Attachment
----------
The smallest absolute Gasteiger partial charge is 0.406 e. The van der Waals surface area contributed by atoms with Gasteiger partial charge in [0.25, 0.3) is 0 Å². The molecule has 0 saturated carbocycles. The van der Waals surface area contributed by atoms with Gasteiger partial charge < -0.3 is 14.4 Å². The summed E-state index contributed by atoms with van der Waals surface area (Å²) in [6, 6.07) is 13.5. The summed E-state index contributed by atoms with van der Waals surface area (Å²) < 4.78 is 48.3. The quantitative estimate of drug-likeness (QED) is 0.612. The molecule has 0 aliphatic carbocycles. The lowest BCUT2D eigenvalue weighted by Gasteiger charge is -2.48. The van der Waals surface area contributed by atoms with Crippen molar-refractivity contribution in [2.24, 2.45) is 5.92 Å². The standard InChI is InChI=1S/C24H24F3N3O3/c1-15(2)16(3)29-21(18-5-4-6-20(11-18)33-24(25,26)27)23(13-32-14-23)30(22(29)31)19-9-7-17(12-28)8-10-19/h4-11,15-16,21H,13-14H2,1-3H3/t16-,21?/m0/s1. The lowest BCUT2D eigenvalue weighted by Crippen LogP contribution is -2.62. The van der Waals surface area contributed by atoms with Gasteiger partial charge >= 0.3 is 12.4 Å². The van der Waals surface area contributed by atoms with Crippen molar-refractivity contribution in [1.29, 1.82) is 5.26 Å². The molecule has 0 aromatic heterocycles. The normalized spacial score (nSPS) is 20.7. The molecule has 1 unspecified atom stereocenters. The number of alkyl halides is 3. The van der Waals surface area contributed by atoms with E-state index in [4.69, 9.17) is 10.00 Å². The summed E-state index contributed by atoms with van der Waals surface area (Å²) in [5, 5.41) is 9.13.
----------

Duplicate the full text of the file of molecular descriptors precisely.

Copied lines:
The smallest absolute Gasteiger partial charge is 0.406 e. The van der Waals surface area contributed by atoms with Gasteiger partial charge in [0.25, 0.3) is 0 Å². The molecule has 0 saturated carbocycles. The van der Waals surface area contributed by atoms with Gasteiger partial charge < -0.3 is 14.4 Å². The summed E-state index contributed by atoms with van der Waals surface area (Å²) in [6, 6.07) is 13.5. The summed E-state index contributed by atoms with van der Waals surface area (Å²) < 4.78 is 48.3. The quantitative estimate of drug-likeness (QED) is 0.612. The molecule has 0 aliphatic carbocycles. The lowest BCUT2D eigenvalue weighted by Gasteiger charge is -2.48. The van der Waals surface area contributed by atoms with Crippen molar-refractivity contribution in [2.24, 2.45) is 5.92 Å². The standard InChI is InChI=1S/C24H24F3N3O3/c1-15(2)16(3)29-21(18-5-4-6-20(11-18)33-24(25,26)27)23(13-32-14-23)30(22(29)31)19-9-7-17(12-28)8-10-19/h4-11,15-16,21H,13-14H2,1-3H3/t16-,21?/m0/s1. The lowest BCUT2D eigenvalue weighted by Crippen LogP contribution is -2.62. The van der Waals surface area contributed by atoms with Gasteiger partial charge >= 0.3 is 12.4 Å². The van der Waals surface area contributed by atoms with Crippen molar-refractivity contribution in [1.29, 1.82) is 5.26 Å². The molecule has 0 aromatic heterocycles. The normalized spacial score (nSPS) is 20.7. The molecule has 1 unspecified atom stereocenters. The number of alkyl halides is 3. The van der Waals surface area contributed by atoms with E-state index in [4.69, 9.17) is 10.00 Å². The summed E-state index contributed by atoms with van der Waals surface area (Å²) in [5, 5.41) is 9.13.